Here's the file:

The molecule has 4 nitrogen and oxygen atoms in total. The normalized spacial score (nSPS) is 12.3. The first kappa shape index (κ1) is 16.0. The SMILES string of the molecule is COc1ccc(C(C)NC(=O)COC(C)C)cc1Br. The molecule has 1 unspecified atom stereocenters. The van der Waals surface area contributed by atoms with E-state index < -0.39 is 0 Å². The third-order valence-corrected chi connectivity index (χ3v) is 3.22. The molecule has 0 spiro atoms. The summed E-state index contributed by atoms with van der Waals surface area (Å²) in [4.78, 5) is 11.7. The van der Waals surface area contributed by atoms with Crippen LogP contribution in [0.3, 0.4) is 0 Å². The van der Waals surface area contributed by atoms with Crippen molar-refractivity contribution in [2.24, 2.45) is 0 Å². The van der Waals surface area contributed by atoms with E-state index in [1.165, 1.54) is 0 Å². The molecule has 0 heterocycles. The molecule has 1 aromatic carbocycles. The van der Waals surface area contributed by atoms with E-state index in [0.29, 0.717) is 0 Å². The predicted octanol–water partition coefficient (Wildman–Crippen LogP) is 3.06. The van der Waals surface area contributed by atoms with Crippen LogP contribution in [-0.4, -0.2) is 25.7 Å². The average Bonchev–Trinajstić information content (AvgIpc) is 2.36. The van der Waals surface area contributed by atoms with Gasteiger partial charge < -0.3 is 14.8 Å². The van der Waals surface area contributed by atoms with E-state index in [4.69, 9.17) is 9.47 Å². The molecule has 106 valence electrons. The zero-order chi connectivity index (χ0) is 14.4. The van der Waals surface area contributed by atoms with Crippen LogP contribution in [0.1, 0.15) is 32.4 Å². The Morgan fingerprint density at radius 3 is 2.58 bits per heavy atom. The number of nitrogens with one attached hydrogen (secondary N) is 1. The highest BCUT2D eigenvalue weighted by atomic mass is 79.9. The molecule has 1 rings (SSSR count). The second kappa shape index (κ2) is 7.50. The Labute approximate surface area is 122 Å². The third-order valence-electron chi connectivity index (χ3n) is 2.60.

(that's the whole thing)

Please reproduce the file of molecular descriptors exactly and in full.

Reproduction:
The molecule has 4 nitrogen and oxygen atoms in total. The normalized spacial score (nSPS) is 12.3. The first kappa shape index (κ1) is 16.0. The SMILES string of the molecule is COc1ccc(C(C)NC(=O)COC(C)C)cc1Br. The molecule has 1 unspecified atom stereocenters. The van der Waals surface area contributed by atoms with E-state index < -0.39 is 0 Å². The third-order valence-corrected chi connectivity index (χ3v) is 3.22. The molecule has 0 spiro atoms. The summed E-state index contributed by atoms with van der Waals surface area (Å²) in [4.78, 5) is 11.7. The van der Waals surface area contributed by atoms with Crippen LogP contribution in [0.3, 0.4) is 0 Å². The van der Waals surface area contributed by atoms with Crippen molar-refractivity contribution in [2.24, 2.45) is 0 Å². The van der Waals surface area contributed by atoms with E-state index in [1.165, 1.54) is 0 Å². The molecule has 0 heterocycles. The molecule has 1 aromatic carbocycles. The van der Waals surface area contributed by atoms with E-state index in [0.29, 0.717) is 0 Å². The predicted octanol–water partition coefficient (Wildman–Crippen LogP) is 3.06. The van der Waals surface area contributed by atoms with Crippen LogP contribution in [-0.4, -0.2) is 25.7 Å². The average Bonchev–Trinajstić information content (AvgIpc) is 2.36. The van der Waals surface area contributed by atoms with Gasteiger partial charge < -0.3 is 14.8 Å². The van der Waals surface area contributed by atoms with E-state index in [4.69, 9.17) is 9.47 Å². The molecule has 106 valence electrons. The zero-order chi connectivity index (χ0) is 14.4. The van der Waals surface area contributed by atoms with Crippen LogP contribution in [0.1, 0.15) is 32.4 Å². The Morgan fingerprint density at radius 3 is 2.58 bits per heavy atom. The number of nitrogens with one attached hydrogen (secondary N) is 1. The highest BCUT2D eigenvalue weighted by atomic mass is 79.9. The molecule has 1 rings (SSSR count). The second kappa shape index (κ2) is 7.50. The Labute approximate surface area is 122 Å². The third-order valence-electron chi connectivity index (χ3n) is 2.60.